Controversies in marketing and advertising, or the so-called shockvertising, is a strategy as old as marketing itself. A lot of companies doesn’t mind spicing their campaigns with a little controversy, for better or for worse, and other businesses unintentionally cross the boundaries of good taste and expose themselves to criticism and boycotts. Why marketers are so fond of controversy, what ads were the most controversial in the last years and finally… does it really work?!

 

The recipe for controversy

Basically one of the most common ingredients of a controversial ad is enough – politics, sex, religion, violence, racial, social and gender issues, stereotypes – and a provocative campaign is ready. Addressing one of those topics will guarantee an extra publicity because in the era of internet such content spreads in a flash. The media loves this kind of sensation, and social media are full of supportive and negative opinions. It’s an extra press for the company: this level of media coverage is worth a fortune! As the celebrities’ favorite sentence says: any press is good press. But this is a risky strategy – it’s very easy to overdo it, and one false step can lead to disastrous effects for the company. It’s not hard to create a scandal with an ad. The thing that is really hard is to avoid a PR catastrophe.

 

A fail or an intentional provocation?

In the case of many marketing campaigns that stir up scandals, it’s not really clear if it’s a casual fuck-up or an intentional move. Many speculations arise: that the brand intentionally breaks a taboo or emits a provocative campaign hoping for an additional publicity, and minimizes the negative aftermaths by publishing statements with apologies and ensuring that they absolutely didn’t want to disrespect anyone. But there still is the question – in the case of a company that employs an army of marketers and PR specialist, and plans every campaign carefully during months, is it possible to release a disastrous campaign without realizing it?

Intentional or not, advertisement failures happen all the time, even when it comes to the biggest brands. Every time it causes a sensation (as we love to know that even the best make mistakes) and is commented on social media with a great enthusiasm.

Examples?

This Nivea social media post that caused outrage and racism accusations:

Facebook post of the Nivea brand

 

Fast food ads blamed for sexism and misogyny:

Ad of the Burger King chain

 

McDonald’s billboard

In many cases, the brands use provocative content in their campaigns on purpose. A good example of advertising that intentionally employs social issues is this year’s Nike campaign. You wouldn’t call the ads with the well-known slogan Just Do It “controversial”, but the real source of controversy here is the face of the campaign, controversial American football player Colin Kaepernick, known for protesting against social injustice during games. Loved and hated (and accused of disrespecting national anthem, because he kneeled as a form of protest while USA anthem was played), so it’s not a surprise that in the polarized American society the ad was praised from one side and criticized from the other. And the result? It seems that Nike has correctly calculated the profitability of controversy in the case of this campaign. The sales and the number of followers in social media have risen in spite of the brand’s boycotts. It looks like Nike knows their customers well and knows that it doesn’t have clients in the group that doesn’t approve Colin Kaepernick’s attitude. It’s an example of good and well-thought use of controversy in brand communication, and what is more important – quite successful.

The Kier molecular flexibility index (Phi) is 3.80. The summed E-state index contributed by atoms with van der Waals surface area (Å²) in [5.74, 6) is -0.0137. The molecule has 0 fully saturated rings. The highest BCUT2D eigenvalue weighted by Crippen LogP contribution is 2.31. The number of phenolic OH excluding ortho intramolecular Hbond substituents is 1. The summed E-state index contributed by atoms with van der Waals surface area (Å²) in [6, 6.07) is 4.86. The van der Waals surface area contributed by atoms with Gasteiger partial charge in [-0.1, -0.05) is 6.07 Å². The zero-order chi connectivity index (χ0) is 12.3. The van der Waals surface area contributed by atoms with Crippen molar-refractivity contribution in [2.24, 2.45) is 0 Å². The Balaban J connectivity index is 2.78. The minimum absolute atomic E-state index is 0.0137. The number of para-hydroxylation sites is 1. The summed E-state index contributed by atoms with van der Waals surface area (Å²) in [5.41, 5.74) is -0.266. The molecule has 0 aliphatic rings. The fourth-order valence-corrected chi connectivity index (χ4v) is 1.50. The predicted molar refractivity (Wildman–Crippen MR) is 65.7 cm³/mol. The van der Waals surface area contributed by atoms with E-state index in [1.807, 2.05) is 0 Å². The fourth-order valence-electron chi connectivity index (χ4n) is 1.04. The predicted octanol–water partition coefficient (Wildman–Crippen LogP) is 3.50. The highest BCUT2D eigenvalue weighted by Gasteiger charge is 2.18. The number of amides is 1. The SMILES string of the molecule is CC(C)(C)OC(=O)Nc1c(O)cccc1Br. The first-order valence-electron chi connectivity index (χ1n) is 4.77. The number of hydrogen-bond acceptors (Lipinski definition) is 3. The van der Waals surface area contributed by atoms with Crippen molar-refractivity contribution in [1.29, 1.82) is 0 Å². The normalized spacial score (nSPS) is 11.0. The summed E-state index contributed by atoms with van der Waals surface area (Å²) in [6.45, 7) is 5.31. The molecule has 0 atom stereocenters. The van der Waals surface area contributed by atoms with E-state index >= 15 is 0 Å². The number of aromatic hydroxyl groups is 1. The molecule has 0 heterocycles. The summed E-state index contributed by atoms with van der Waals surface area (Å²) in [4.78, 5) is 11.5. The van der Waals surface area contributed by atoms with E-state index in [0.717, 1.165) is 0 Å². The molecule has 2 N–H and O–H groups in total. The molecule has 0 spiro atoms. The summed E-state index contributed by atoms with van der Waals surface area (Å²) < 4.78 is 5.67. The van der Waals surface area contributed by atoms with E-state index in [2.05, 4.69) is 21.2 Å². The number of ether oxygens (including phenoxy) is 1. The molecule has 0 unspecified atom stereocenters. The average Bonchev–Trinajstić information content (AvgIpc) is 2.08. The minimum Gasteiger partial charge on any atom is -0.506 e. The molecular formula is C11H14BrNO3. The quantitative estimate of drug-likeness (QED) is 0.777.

On the opposite of this campaign, there is the Pepsi 2017 ad with Kendall Jenner. At a first sight, those campaigns are similar. The celebrity, the important social issue (the ad alludes to the Black Lives Matter movement), famous and renowned brands. But the Pepsi ad brought very different outcome than the Nike campaign. Why? The ad shows the celebrity that calms the tensions between protesters and the police by… handing a policeman a can of the soft drink. Unlike the Nike campaign, in the case of Pepsi advert, important social issues were objectified and treated superficially, moreover, the choice of the face of the campaign is not very convincing. The ad caused negative reactions and was quickly removed.


via GIPHY

Controversy sells?

In the case of Nike campaign controversy appeared to be a very profitable strategy. A well-chosen message played a huge role here. It aroused very positive emotions among brand supporters and outraged its adversaries. And this is how it is supposed to work – if you have to make enemies, do it among people that don’t buy your product.

So how is the thing with controversy – does it work or not? There is no doubt that reaching for controversy and provocation often brings positive effects for the company. Otherwise, this strategy would not be so popular. Despite the high risk of fails, the vision of additional promotion, quick and easy publicity is very tempting. The controversy makes us talk about the ad, and we remember it better. It is difficult to achieve this effect by other means, so probably the times of provocative advertising is not over yet.